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Lessons In Moving Forward On Race From A 40-Year Mayor

"It's an intense job, you give it all, everyday, and I just don't want to get into another term where I say 'Gee, it would be nice to take it a little bit easier,'" Mayor Joe Riley says.

It might not sound newsworthy that Charleston, S.C., is getting a new mayor next year. But the last time the city elected a new mayor was 40 years ago, in December 1975.

That mayor is Joe Riley. He has been re-elected nine times since, and now, at 72, has decided to retire. During his tenure, he has palpably changed the look and feel of Charleston and has been praised for taking a stand on racial issues. In 2000, he led a five-day march of hundreds to Columbia, S.C., to demand that the Confederate flag stop being flown above the state Capitol. Riley spoke recently to NPR's Robert Siegel about that march, urban design and how he feels about having the city's new baseball park named after him.

Interview Highlights

On changing the look of Charleston

What I saw [in Europe] was that the average person loved and was grateful for a quality public realm in their city. And that is the essence of a city — the buildings, the streets, the squares, the parks, the institutions. It is the duty of the mayor of being the urban designer for his city. The mayor has the power to affect people generations away.

And if you think about it, a society is more healthy when the things we love the most are the things we share ownership with. When the public has a park that the richest and the poorest own alike. Or a main street that's lively and safe and healthy and everyone owns, then we're all better off.

On marching to urge removal of the Confederate flag over the state Capitol

I sought this job ... mainly to help build a bridge between the African-American and the white community. Charleston's a deep Southern city, the Civil War was started here, the '60s and '70s time of change, and that was what brought me to this job.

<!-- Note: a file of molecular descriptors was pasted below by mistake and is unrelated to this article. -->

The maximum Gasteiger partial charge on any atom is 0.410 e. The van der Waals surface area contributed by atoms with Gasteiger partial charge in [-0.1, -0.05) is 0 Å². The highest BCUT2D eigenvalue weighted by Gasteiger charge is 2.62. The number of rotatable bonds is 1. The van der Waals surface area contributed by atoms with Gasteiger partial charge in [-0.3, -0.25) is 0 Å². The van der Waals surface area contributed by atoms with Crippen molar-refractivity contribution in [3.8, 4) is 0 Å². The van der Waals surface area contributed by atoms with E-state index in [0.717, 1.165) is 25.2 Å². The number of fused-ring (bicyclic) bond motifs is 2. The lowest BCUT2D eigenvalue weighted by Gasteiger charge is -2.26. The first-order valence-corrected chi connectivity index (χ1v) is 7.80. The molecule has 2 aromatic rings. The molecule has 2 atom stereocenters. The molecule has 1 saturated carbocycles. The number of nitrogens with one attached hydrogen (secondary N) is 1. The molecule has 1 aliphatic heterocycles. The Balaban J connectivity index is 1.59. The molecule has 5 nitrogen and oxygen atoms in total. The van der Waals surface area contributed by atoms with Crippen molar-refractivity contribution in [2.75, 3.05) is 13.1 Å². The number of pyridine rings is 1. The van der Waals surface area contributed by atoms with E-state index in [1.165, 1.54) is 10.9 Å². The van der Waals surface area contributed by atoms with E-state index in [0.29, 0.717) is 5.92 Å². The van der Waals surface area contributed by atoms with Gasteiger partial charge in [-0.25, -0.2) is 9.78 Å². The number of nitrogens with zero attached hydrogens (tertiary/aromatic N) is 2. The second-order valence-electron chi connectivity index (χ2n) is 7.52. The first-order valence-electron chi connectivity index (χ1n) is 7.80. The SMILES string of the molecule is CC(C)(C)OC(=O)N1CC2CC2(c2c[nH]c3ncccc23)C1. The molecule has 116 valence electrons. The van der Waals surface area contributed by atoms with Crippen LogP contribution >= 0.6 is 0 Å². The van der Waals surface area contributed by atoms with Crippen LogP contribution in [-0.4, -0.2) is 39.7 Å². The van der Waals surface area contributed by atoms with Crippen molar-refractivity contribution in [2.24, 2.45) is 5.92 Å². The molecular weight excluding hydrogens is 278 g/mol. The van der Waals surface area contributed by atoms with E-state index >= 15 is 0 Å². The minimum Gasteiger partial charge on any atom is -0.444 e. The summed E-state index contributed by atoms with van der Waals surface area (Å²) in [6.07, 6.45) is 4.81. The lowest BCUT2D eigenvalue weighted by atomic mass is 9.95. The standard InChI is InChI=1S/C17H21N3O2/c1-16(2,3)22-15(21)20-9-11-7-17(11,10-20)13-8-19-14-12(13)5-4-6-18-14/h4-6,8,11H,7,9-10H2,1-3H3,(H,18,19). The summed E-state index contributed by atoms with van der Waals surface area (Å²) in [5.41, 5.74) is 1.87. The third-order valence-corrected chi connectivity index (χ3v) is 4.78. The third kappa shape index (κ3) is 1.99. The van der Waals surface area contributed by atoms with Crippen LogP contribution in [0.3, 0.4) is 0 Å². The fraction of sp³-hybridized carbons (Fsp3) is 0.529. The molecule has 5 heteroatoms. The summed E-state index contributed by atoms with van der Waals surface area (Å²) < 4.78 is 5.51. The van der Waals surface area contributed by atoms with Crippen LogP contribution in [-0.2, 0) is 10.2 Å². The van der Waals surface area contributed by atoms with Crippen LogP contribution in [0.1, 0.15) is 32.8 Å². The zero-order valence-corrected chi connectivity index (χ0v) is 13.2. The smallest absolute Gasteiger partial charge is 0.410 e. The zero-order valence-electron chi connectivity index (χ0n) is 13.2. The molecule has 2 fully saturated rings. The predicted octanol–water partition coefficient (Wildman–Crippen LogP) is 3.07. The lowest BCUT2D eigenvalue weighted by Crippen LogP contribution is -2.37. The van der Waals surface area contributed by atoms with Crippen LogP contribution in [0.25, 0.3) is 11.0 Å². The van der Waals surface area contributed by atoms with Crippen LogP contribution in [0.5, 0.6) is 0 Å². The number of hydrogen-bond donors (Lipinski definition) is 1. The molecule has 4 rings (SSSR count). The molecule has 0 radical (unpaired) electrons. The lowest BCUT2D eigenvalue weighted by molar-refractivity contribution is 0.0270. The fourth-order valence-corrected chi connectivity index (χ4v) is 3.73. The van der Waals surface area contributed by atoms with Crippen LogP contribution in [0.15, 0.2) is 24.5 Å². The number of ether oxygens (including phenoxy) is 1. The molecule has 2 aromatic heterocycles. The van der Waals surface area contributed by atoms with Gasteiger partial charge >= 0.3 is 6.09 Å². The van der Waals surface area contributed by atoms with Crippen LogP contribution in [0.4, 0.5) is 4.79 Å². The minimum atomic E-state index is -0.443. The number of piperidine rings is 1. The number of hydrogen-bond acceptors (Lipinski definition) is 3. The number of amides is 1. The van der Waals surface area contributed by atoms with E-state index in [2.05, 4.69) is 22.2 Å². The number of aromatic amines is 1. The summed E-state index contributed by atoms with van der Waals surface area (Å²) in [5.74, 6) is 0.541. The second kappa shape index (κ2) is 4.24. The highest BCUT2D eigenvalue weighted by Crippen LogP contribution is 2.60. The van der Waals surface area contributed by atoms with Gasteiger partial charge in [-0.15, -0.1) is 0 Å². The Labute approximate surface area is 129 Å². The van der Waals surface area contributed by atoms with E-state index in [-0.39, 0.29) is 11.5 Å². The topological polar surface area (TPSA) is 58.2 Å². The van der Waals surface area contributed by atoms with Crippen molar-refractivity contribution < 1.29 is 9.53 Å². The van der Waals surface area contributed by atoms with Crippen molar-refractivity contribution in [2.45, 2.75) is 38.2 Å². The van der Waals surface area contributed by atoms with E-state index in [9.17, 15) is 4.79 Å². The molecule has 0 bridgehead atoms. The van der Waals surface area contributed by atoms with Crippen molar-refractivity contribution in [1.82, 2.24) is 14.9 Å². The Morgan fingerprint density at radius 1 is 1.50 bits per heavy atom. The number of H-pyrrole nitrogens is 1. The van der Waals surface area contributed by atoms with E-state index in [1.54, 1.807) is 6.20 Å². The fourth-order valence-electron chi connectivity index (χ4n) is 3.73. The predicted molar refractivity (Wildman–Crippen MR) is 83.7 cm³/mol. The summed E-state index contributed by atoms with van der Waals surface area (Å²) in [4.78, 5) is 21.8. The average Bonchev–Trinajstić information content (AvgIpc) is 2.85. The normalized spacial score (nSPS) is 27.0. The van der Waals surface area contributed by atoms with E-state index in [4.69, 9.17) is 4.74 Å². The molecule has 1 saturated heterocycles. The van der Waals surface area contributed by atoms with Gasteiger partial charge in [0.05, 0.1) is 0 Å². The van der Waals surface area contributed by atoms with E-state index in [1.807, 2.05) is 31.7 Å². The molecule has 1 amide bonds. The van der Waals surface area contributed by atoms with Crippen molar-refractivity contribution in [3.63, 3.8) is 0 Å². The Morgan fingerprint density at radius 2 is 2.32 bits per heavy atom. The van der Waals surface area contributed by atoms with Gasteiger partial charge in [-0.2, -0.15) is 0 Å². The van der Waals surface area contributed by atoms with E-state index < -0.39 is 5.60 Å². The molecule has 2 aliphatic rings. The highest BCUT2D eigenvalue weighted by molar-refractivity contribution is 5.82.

So having the Confederate battle flag flying atop the state Capitol, it made no sense and it was an affront to many people in our state. And so I led the march, and it came down. And that was a very important experience for me, and I think it helped our state move forward.

On having the city's new ballpark named after him

I never wanted that. I worked hard to get a baseball park built ... and there was a lot of controversy, and why not put it in the outskirts of town where the land is cheap and all of that. So the City Council demanded, against my vote, that they name it after me.

[When the season starts] I will throw out my last opening day pitch and work very hard to get it over the plate.

On deciding to retire

It's an intense job, you give it all, everyday, and I just don't want to get into another term where I say "Gee, it would be nice to take it a little bit easier." So my goal is to finish the last day in office, mentally, like running through the finish line of a road race with a good kick. I've got about 50 active projects I'm working on right now and probably never worked harder in my life.

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